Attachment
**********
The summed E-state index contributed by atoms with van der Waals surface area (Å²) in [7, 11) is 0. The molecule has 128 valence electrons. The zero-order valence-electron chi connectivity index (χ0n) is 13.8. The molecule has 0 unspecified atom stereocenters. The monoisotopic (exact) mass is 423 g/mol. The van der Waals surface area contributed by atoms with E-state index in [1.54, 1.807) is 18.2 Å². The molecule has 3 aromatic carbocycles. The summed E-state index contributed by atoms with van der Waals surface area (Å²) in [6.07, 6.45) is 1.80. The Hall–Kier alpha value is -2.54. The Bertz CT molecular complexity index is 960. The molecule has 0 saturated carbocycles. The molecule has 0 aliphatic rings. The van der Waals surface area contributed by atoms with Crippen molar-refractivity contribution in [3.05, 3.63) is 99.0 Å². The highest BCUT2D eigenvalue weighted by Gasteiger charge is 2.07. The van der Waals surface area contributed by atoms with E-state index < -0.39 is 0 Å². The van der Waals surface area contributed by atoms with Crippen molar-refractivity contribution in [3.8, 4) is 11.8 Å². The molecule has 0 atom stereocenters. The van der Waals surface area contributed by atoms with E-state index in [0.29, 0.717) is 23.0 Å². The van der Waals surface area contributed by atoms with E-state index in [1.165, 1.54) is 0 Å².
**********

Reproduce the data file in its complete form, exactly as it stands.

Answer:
The summed E-state index contributed by atoms with van der Waals surface area (Å²) in [7, 11) is 0. The molecule has 128 valence electrons. The zero-order valence-electron chi connectivity index (χ0n) is 13.8. The molecule has 0 unspecified atom stereocenters. The monoisotopic (exact) mass is 423 g/mol. The van der Waals surface area contributed by atoms with E-state index in [1.54, 1.807) is 18.2 Å². The molecule has 3 aromatic carbocycles. The summed E-state index contributed by atoms with van der Waals surface area (Å²) in [6.07, 6.45) is 1.80. The Hall–Kier alpha value is -2.54. The Bertz CT molecular complexity index is 960. The molecule has 0 saturated carbocycles. The molecule has 0 aliphatic rings. The van der Waals surface area contributed by atoms with Crippen molar-refractivity contribution in [3.05, 3.63) is 99.0 Å². The highest BCUT2D eigenvalue weighted by Gasteiger charge is 2.07. The van der Waals surface area contributed by atoms with E-state index < -0.39 is 0 Å². The van der Waals surface area contributed by atoms with Crippen molar-refractivity contribution in [3.8, 4) is 11.8 Å². The molecule has 0 atom stereocenters. The van der Waals surface area contributed by atoms with E-state index in [0.29, 0.717) is 23.0 Å². The van der Waals surface area contributed by atoms with E-state index in [1.165, 1.54) is 0 Å².